An Individual’s Social Security Earnings History is Tantamount in Determining the Individual’s Social Security Retirement Benefit

The SSA calculates an individuals’ Social Security benefits based upon the individual’s 35 highest years of Social Security wages for which the individual paid Social Security (FICA) taxes. Currently, the FICA tax is equal to 6.2 percent of an employee’s wages, deducted from the employee’s gross salary and matched by the employer. The SSA obtains the individual’s Social Security earnings from the individual’s Form W-2 (box 3) each year. Employers send their employees’ W-2 forms to the SSA each year by January 31.

Page 3 of the PEBES lists by years the yearly Social Security earnings in which an individual paid FICA tax. In calculating an individual’s PIA (see above), SSA used the individual’s current 35 highest years of Social Security earnings. Note that the 35 highest years do not have to be consecutive and that Social Security earnings that occurred more than five years in the past are indexed to inflation, in order to bring the calculated benefits into current dollar value.

It is also important to emphasize that the information presented on page 2 of the PEBES, is calculated based on the Social Security earnings history shown on page 3 and is just an estimate. While the SSA has a record of an individual’s earnings and FICA taxes paid up to this point, the SSA does not know what an individual’s future Social Security earnings will be. The benefits estimate as presented assumes that an individual’s Social Security earnings will continue at the same level as it was for the most recent earnings year. If an individual’s future Social Security earnings are higher, that will naturally increase the amount of an individual’s Social Security benefits that will eventually be paid. However, since an individual’s benefits are calculated based on an individual’s 35 highest years of Social Security earnings, no matter when the earnings occurred, it is not equally true that lower future Social Security earnings, or no Social Security earnings, will result in lower benefits.

Individuals are encouraged to check page 3 of the PEBES for accuracy. This is because if Social Security earnings were reported incorrectly by an employer via Box 3 of Form W-2, then Social Security benefits will be reported incorrectly.

In addition to Social Security earnings reported by year on Page 3 of PEBES, Medicare earnings are also reported, as shown in Box 5 of Form W-2. An individual must have at least 10 years of Medicare earnings in order to qualify for Medicare A, Hospital insurance, starting at age 65. Finally, shown on page 3 are the estimated FICA taxes paid by the individual and the individual’s employer during the individual’s working years. The following is an example of the total Social Security and Medicare taxes paid over an individual’s working career through the last year as reported on the wage chart on the top of page 3 of the PEBES.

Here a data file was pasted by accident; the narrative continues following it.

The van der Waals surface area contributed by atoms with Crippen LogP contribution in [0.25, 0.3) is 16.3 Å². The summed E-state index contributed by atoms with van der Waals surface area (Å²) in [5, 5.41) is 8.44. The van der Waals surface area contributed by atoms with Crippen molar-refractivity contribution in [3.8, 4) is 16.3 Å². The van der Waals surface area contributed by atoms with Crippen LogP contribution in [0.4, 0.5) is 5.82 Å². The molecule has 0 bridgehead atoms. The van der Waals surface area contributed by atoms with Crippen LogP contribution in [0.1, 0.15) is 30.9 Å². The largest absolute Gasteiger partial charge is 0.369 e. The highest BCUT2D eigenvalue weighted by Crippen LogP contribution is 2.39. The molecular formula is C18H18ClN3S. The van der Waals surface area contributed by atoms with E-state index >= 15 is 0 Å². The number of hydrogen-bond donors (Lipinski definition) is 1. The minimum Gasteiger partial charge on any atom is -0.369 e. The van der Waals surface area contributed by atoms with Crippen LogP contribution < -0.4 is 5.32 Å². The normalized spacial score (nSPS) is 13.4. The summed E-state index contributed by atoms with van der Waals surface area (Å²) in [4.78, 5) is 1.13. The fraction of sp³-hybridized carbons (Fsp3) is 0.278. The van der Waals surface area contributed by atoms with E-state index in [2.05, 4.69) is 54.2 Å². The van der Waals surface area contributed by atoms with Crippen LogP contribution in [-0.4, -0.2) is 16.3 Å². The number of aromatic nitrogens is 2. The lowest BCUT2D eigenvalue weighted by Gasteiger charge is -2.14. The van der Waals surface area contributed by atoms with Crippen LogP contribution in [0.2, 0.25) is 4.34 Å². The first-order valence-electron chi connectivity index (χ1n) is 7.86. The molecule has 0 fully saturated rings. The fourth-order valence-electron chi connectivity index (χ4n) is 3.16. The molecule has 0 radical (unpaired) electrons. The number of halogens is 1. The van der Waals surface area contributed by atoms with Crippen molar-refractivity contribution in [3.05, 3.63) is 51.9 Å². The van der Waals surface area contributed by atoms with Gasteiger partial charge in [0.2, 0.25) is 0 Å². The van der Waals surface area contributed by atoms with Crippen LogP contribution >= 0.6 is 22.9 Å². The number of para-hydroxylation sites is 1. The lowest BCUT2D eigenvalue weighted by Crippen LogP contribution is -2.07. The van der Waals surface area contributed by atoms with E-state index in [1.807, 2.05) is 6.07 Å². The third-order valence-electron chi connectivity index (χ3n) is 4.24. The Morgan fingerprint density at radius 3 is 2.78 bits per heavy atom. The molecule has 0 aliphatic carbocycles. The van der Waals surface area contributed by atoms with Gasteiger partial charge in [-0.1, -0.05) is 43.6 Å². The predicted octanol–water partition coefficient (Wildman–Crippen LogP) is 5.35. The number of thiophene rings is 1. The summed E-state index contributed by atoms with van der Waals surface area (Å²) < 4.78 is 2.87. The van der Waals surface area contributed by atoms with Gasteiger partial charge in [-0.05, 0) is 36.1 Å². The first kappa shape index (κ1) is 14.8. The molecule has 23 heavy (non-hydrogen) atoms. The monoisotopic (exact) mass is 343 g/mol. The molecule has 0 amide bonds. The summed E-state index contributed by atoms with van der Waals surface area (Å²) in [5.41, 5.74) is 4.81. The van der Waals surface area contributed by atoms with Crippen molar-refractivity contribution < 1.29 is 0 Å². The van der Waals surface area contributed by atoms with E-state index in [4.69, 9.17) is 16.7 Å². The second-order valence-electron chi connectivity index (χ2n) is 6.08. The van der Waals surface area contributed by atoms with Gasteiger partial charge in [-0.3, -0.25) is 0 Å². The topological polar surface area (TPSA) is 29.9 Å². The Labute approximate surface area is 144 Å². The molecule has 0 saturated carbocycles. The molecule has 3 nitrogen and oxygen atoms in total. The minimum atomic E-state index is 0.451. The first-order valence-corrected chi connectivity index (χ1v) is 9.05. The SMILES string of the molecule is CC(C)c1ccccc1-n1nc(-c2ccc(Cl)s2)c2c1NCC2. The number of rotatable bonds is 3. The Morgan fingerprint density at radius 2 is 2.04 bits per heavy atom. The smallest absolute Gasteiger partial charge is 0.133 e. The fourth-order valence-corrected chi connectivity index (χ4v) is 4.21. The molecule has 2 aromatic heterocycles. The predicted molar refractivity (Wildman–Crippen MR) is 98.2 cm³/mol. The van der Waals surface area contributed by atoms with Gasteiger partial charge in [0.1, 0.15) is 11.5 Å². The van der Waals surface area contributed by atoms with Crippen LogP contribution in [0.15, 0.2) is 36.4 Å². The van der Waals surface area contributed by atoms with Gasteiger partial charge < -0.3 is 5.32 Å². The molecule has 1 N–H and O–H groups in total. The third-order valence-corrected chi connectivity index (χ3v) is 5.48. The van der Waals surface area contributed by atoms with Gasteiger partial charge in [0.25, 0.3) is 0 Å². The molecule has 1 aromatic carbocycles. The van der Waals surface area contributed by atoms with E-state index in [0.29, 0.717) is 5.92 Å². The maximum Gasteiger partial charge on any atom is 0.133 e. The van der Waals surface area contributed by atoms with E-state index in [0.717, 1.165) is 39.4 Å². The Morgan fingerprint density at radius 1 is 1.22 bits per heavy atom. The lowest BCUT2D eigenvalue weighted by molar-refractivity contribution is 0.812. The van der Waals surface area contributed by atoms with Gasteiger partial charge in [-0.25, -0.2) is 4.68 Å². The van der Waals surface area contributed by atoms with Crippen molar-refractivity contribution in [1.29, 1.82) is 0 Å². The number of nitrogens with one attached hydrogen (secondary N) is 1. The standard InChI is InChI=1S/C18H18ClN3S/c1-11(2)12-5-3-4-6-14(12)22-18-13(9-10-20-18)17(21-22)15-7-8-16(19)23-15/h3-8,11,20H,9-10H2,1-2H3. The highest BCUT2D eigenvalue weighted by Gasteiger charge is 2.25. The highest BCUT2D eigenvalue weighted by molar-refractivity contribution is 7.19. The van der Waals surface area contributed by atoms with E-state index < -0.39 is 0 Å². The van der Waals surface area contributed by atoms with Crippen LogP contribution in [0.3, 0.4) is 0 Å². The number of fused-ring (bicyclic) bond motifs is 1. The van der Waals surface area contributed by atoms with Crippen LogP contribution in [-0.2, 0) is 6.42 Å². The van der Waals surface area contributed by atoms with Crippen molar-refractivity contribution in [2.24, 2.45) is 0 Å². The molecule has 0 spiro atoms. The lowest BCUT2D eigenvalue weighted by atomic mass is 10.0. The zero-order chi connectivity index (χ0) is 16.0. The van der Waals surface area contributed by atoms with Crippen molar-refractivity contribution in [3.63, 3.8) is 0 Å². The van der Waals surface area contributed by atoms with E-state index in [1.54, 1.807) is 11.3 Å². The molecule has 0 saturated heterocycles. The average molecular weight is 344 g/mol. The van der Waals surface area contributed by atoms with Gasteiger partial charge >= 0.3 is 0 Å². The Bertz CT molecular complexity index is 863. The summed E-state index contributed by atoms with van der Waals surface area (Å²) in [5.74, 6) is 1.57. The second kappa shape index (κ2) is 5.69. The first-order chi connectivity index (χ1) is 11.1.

Total Social Security and Medicare taxes paid over your working career through the last year reported on the chart above:

Estimated taxes paid for Social Security:Estimated taxes paid for Medicare:
You paid:$88,710You paid:$21,433
Your employers paid:$91,671Your employers paid:$21,433
Note: Currently, you and your employer each pay a 6.2 percent Social Security tax on up to $132,900 of your earnings and a 1.45* percent Medicare tax on all your earnings. If you are self-employed, you pay the combined employee and employer amount, which is a 12.4 percent Social Security tax on up to $132,900 of your net earnings and a 2.9* percent Medicare tax on your entire net earnings. If you have earned income of more than $200,00 ($250,000 for married couples filing jointly), you must pay 0.9 percent more in Medicare taxes.

Note the entry “Estimated taxes paid for Social Security – You paid: $88,710

The $88,710 is the cumulative FICA taxes the individual has paid over his or her work career. On page 2 of this individual’s PEBES (not the page 2 shown above), it states that the individual’s Social Security retirement benefit at his or her full retirement age will be $2,201 per month, or $26,412 annually.

If this individual were to divide the cumulative amount of FICA taxes paid ($88,710) by the amount of the expected annual benefit ($26,412) starting at age 66 years and 2 months, or $88,710/$26,412 per year, the result 3.36 years.

Social Security Statements

Edward A. Zurndorfer is a Certified Financial Planner, Chartered Life Underwriter, Chartered Financial Consultant, Chartered Federal Employee Benefits Consultant, Certified Employees Benefits Specialist and IRS Enrolled Agent in Silver Spring, MD. Tax planning, Federal employee benefits, retirement and insurance consulting services offered through EZ Accounting and Financial Services, and EZ Federal Benefits Seminars, located at 833 Bromley Street – Suite A, Silver Spring, MD 20902-3019 and telephone number 301-681-1652. Raymond James is not affiliated with and does not endorse the opinions or services of Edward A. Zurndorfer or EZ Accounting and Financial Services. The information has been obtained from sources considered to be reliable, but we do not guarantee that the foregoing material is accurate or complete. While the employees of Serving Those Who Serve are familiar with the tax provisions of the issues presented herein, as Financial Advisors of RJFS, we are not qualified to render advice on tax or legal matters. You should discuss tax or legal matters with the appropriate professional.

Social Security Statements